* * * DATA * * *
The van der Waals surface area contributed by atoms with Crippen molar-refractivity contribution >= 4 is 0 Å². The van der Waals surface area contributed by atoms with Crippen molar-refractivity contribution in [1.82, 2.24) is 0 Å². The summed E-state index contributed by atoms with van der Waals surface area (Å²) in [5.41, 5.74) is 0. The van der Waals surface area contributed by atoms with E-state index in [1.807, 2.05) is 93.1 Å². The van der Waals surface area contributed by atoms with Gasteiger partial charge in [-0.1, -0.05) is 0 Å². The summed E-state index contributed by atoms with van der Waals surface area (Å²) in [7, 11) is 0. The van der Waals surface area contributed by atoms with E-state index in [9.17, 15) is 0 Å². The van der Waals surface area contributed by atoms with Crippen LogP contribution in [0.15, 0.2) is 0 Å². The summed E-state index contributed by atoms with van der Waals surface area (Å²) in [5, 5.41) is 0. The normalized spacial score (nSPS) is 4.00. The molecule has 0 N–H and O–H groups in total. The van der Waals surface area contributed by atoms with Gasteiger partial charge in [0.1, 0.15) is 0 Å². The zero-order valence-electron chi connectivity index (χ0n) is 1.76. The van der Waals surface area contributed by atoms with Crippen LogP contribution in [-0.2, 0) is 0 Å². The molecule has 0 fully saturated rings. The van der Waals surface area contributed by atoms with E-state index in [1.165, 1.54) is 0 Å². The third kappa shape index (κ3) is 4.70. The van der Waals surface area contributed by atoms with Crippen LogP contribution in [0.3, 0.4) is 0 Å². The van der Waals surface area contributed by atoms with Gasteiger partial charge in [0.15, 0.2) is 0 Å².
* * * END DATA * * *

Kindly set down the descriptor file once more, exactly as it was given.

The van der Waals surface area contributed by atoms with Crippen molar-refractivity contribution >= 4 is 0 Å². The van der Waals surface area contributed by atoms with Crippen molar-refractivity contribution in [1.82, 2.24) is 0 Å². The summed E-state index contributed by atoms with van der Waals surface area (Å²) in [5.41, 5.74) is 0. The van der Waals surface area contributed by atoms with E-state index in [1.807, 2.05) is 93.1 Å². The van der Waals surface area contributed by atoms with Gasteiger partial charge in [-0.1, -0.05) is 0 Å². The summed E-state index contributed by atoms with van der Waals surface area (Å²) in [7, 11) is 0. The van der Waals surface area contributed by atoms with E-state index in [9.17, 15) is 0 Å². The van der Waals surface area contributed by atoms with Crippen LogP contribution in [0.15, 0.2) is 0 Å². The summed E-state index contributed by atoms with van der Waals surface area (Å²) in [5, 5.41) is 0. The normalized spacial score (nSPS) is 4.00. The molecule has 0 N–H and O–H groups in total. The van der Waals surface area contributed by atoms with Gasteiger partial charge in [0.1, 0.15) is 0 Å². The zero-order valence-electron chi connectivity index (χ0n) is 1.76. The van der Waals surface area contributed by atoms with Crippen LogP contribution in [-0.2, 0) is 0 Å². The molecule has 0 fully saturated rings. The van der Waals surface area contributed by atoms with E-state index in [1.165, 1.54) is 0 Å². The third kappa shape index (κ3) is 4.70. The van der Waals surface area contributed by atoms with Crippen LogP contribution in [0.3, 0.4) is 0 Å². The van der Waals surface area contributed by atoms with Gasteiger partial charge in [0.15, 0.2) is 0 Å².